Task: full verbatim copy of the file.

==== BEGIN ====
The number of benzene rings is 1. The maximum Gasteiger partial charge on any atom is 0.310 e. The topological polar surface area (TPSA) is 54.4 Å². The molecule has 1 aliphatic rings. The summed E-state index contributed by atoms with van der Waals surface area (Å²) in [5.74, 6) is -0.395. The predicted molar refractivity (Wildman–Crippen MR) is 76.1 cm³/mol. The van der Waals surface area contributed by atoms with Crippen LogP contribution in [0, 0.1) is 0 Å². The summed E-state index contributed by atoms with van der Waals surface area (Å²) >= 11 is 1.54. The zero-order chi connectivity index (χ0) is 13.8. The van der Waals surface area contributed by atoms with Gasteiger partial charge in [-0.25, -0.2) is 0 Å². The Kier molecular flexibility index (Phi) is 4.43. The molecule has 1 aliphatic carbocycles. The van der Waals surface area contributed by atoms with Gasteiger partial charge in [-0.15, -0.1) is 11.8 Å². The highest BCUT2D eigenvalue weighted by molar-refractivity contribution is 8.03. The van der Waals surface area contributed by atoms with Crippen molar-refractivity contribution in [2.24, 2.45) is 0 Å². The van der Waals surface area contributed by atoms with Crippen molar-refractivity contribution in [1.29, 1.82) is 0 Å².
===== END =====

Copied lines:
The number of benzene rings is 1. The maximum Gasteiger partial charge on any atom is 0.310 e. The topological polar surface area (TPSA) is 54.4 Å². The molecule has 1 aliphatic rings. The summed E-state index contributed by atoms with van der Waals surface area (Å²) in [5.74, 6) is -0.395. The predicted molar refractivity (Wildman–Crippen MR) is 76.1 cm³/mol. The van der Waals surface area contributed by atoms with Crippen LogP contribution in [0, 0.1) is 0 Å². The summed E-state index contributed by atoms with van der Waals surface area (Å²) >= 11 is 1.54. The zero-order chi connectivity index (χ0) is 13.8. The van der Waals surface area contributed by atoms with Gasteiger partial charge in [-0.25, -0.2) is 0 Å². The Kier molecular flexibility index (Phi) is 4.43. The molecule has 1 aliphatic carbocycles. The van der Waals surface area contributed by atoms with Gasteiger partial charge in [-0.15, -0.1) is 11.8 Å². The highest BCUT2D eigenvalue weighted by molar-refractivity contribution is 8.03. The van der Waals surface area contributed by atoms with Crippen molar-refractivity contribution in [2.24, 2.45) is 0 Å². The van der Waals surface area contributed by atoms with Crippen molar-refractivity contribution in [1.29, 1.82) is 0 Å².